Westerners have always been uneasy with Islamic dress, which often seems like a rebuke to our liberal values. Consequently, head scarves have been banned in schools in several European countries, including France, and earlier this week, French President Nicolas Sarkozy urged parliament also to outlaw burkas, the face-hiding, all-body covering sack, which he called "a sign of debasement" that has no place in a democracy.
Burkas are scary. They spark associations with the Klu Klux Klan and bank robbers, not to mention Afghanistan-bred terrorists. But burkas are the radical extreme of Muslim dress worn by only a fringe minority. I've never actually seen anyone wearing one in the U.S or France, where I've traveled extensively.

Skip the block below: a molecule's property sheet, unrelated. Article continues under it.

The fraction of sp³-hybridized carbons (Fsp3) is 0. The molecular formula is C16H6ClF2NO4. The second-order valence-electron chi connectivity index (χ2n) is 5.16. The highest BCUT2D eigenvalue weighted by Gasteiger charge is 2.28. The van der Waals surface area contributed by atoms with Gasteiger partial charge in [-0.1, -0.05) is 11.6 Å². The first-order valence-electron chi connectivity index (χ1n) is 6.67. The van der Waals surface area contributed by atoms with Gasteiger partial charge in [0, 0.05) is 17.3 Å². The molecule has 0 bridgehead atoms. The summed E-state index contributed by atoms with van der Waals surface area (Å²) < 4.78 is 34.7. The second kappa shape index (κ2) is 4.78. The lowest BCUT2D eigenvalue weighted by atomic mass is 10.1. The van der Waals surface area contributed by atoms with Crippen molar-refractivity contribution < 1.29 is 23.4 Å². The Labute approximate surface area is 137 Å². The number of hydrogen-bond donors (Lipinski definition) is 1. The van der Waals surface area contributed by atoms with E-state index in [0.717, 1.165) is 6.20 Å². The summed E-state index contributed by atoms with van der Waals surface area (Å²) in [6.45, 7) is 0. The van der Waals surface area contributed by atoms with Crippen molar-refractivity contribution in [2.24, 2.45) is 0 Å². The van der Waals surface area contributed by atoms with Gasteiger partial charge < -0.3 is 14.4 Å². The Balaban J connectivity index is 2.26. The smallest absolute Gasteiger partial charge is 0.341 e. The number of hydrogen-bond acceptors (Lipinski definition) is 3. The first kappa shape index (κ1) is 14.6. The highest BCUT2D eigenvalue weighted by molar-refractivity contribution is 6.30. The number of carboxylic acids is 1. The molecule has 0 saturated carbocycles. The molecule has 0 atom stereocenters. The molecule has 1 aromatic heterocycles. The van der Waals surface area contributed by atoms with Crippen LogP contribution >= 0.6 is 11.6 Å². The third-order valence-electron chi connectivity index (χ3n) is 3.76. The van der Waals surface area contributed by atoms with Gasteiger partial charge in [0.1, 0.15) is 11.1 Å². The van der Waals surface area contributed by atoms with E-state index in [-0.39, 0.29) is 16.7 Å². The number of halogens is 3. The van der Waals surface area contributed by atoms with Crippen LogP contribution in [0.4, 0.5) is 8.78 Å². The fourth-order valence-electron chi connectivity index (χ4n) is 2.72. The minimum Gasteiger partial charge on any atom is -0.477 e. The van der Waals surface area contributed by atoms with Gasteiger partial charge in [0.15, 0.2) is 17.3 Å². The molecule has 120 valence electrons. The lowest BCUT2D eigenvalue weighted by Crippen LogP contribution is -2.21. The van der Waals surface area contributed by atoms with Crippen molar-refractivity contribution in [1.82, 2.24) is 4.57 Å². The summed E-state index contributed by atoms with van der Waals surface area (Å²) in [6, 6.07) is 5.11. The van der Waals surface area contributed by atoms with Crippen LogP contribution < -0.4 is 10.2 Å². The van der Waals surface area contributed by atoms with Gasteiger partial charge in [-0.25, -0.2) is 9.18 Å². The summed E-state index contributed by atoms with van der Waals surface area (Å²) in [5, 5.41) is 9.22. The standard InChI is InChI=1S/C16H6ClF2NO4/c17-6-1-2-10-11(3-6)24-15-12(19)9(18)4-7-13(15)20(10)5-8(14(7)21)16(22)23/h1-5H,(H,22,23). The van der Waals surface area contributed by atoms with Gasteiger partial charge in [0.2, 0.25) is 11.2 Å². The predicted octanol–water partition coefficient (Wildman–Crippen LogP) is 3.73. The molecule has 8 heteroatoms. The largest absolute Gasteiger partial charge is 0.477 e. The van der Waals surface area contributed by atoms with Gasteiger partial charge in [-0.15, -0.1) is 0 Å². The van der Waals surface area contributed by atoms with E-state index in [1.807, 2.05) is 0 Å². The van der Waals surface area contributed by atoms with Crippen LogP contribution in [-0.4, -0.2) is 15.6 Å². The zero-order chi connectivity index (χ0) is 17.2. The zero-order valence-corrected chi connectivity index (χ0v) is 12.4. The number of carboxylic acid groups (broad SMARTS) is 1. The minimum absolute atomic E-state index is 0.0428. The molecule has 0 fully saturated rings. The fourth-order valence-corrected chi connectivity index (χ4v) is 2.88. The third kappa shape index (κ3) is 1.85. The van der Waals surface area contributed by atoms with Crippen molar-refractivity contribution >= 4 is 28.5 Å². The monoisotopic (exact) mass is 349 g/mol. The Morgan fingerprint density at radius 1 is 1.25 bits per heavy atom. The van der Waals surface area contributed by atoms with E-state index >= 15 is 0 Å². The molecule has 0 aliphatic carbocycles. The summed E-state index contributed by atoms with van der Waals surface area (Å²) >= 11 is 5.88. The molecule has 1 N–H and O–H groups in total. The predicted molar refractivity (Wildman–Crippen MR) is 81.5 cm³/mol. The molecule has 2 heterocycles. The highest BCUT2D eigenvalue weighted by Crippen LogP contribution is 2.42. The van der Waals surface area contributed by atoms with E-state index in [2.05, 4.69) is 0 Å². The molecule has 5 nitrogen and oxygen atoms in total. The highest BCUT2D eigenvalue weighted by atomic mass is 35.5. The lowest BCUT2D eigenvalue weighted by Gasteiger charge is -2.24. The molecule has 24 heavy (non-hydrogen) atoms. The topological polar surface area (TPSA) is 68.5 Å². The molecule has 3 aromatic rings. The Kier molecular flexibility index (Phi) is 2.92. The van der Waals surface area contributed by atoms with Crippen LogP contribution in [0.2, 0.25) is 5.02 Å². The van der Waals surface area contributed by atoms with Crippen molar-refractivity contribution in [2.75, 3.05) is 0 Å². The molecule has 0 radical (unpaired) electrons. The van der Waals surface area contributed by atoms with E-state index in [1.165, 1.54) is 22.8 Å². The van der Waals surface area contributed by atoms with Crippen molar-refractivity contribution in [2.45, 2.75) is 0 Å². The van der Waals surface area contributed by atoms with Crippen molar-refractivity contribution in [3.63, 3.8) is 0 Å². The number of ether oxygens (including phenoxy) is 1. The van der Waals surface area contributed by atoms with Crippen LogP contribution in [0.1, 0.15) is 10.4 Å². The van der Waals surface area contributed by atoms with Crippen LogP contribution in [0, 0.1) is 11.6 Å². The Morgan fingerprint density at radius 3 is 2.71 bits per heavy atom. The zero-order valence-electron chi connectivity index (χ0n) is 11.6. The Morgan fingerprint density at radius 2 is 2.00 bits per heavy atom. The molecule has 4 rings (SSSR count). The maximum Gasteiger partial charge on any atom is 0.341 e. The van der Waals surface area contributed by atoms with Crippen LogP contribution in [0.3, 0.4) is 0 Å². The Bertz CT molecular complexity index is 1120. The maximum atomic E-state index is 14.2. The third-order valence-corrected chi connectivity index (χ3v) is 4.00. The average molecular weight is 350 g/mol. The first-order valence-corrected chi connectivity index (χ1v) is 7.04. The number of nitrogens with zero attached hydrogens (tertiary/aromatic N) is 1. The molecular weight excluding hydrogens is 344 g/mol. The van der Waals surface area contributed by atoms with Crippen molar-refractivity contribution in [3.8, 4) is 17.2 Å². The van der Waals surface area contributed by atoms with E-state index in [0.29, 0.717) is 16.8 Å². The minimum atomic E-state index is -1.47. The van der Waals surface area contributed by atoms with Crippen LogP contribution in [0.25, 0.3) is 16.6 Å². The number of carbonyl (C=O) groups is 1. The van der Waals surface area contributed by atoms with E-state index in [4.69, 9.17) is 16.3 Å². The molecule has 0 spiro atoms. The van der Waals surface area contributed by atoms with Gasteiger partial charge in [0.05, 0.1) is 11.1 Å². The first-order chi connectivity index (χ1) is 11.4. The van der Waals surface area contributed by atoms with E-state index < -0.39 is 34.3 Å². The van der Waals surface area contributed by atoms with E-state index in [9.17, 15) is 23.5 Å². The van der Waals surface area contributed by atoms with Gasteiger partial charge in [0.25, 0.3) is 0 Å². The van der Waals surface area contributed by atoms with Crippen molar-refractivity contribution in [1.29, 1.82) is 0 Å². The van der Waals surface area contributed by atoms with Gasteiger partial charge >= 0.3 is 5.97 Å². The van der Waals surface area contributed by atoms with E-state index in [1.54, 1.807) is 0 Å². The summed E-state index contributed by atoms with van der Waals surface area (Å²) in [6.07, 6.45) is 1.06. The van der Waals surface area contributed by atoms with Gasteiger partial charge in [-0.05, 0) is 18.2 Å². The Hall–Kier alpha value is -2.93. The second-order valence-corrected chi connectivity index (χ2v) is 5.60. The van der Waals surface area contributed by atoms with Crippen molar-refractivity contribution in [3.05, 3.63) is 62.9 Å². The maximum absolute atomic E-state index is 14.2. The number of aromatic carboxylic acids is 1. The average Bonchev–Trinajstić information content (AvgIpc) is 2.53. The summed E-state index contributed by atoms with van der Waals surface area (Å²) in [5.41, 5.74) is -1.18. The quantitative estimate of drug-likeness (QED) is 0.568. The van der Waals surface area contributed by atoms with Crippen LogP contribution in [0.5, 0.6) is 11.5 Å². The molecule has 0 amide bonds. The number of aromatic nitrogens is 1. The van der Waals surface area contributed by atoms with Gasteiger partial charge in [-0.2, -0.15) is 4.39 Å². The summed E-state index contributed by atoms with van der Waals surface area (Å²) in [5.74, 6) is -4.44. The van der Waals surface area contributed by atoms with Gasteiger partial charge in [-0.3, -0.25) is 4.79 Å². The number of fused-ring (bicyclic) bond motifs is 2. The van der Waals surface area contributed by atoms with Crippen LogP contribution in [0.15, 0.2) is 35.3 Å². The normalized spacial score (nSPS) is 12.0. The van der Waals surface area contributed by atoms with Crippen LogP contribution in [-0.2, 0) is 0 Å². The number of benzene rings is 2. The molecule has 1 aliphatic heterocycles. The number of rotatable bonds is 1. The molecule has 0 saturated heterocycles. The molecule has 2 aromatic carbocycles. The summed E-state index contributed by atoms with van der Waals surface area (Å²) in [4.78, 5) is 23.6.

Sarkozy would better serve the cause of liberté, egalité, and fraternité by mandating sensitivity courses in why Muslim women wear hijab. Several of the Muslims I've talked to say their attitudes toward dress have less to do with repression, than with a strong belief that God commands both sexes to be modest (devout men wouldn't be caught dead mowing the lawn or swimming shirtless) and a sharp sense of the difference between what's appropriate for the public and private spheres.
Westerners often assume that Muslim women would get rid of their veils and head scarves, shawls and chadors -- usually black, garbage-bag like garments that cover everything but the face -- if given a chance. It must be a husband or father who forces them to cover up. That's a serious misconception, says Kareem Mejri, a devout Muslim mother of two who also happens to be vice president of international business for the Metropolitan Life Insurance Company. "It has to come from the heart. A woman should not be forced to do anything," she says. "My husband is more religious than me, but when I started wearing the [head] scarf only two years ago, he was completely shocked."